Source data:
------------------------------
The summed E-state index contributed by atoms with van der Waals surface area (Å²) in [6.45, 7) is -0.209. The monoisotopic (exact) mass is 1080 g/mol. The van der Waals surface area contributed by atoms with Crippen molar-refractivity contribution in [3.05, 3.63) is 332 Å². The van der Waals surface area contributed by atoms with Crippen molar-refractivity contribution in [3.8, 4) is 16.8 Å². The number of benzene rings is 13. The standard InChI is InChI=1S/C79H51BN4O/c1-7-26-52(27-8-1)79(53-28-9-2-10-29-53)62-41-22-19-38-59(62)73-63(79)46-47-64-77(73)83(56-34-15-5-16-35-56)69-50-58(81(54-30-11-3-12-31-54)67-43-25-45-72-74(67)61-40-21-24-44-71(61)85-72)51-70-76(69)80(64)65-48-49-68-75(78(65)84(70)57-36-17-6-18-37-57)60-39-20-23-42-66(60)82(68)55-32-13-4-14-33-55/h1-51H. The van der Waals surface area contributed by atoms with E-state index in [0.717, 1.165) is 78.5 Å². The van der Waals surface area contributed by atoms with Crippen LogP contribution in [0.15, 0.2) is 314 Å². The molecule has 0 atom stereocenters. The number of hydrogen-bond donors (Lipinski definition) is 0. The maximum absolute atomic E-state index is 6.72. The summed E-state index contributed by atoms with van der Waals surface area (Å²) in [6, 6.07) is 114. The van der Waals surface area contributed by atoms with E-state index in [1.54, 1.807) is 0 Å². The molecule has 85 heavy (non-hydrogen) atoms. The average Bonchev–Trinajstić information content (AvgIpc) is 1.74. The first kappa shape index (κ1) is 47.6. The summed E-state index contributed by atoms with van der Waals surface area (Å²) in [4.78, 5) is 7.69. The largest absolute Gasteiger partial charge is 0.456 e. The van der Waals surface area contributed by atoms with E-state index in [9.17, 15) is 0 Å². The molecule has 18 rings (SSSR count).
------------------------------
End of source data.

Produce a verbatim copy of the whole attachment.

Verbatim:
The summed E-state index contributed by atoms with van der Waals surface area (Å²) in [6.45, 7) is -0.209. The monoisotopic (exact) mass is 1080 g/mol. The van der Waals surface area contributed by atoms with Crippen molar-refractivity contribution in [3.05, 3.63) is 332 Å². The van der Waals surface area contributed by atoms with Crippen molar-refractivity contribution in [3.8, 4) is 16.8 Å². The number of benzene rings is 13. The standard InChI is InChI=1S/C79H51BN4O/c1-7-26-52(27-8-1)79(53-28-9-2-10-29-53)62-41-22-19-38-59(62)73-63(79)46-47-64-77(73)83(56-34-15-5-16-35-56)69-50-58(81(54-30-11-3-12-31-54)67-43-25-45-72-74(67)61-40-21-24-44-71(61)85-72)51-70-76(69)80(64)65-48-49-68-75(78(65)84(70)57-36-17-6-18-37-57)60-39-20-23-42-66(60)82(68)55-32-13-4-14-33-55/h1-51H. The van der Waals surface area contributed by atoms with E-state index in [0.717, 1.165) is 78.5 Å². The van der Waals surface area contributed by atoms with Crippen LogP contribution in [0.15, 0.2) is 314 Å². The molecule has 0 atom stereocenters. The number of hydrogen-bond donors (Lipinski definition) is 0. The maximum absolute atomic E-state index is 6.72. The summed E-state index contributed by atoms with van der Waals surface area (Å²) in [6, 6.07) is 114. The van der Waals surface area contributed by atoms with E-state index in [1.54, 1.807) is 0 Å². The molecule has 85 heavy (non-hydrogen) atoms. The average Bonchev–Trinajstić information content (AvgIpc) is 1.74. The first kappa shape index (κ1) is 47.6. The summed E-state index contributed by atoms with van der Waals surface area (Å²) in [4.78, 5) is 7.69. The largest absolute Gasteiger partial charge is 0.456 e. The van der Waals surface area contributed by atoms with E-state index in [9.17, 15) is 0 Å². The molecule has 18 rings (SSSR count).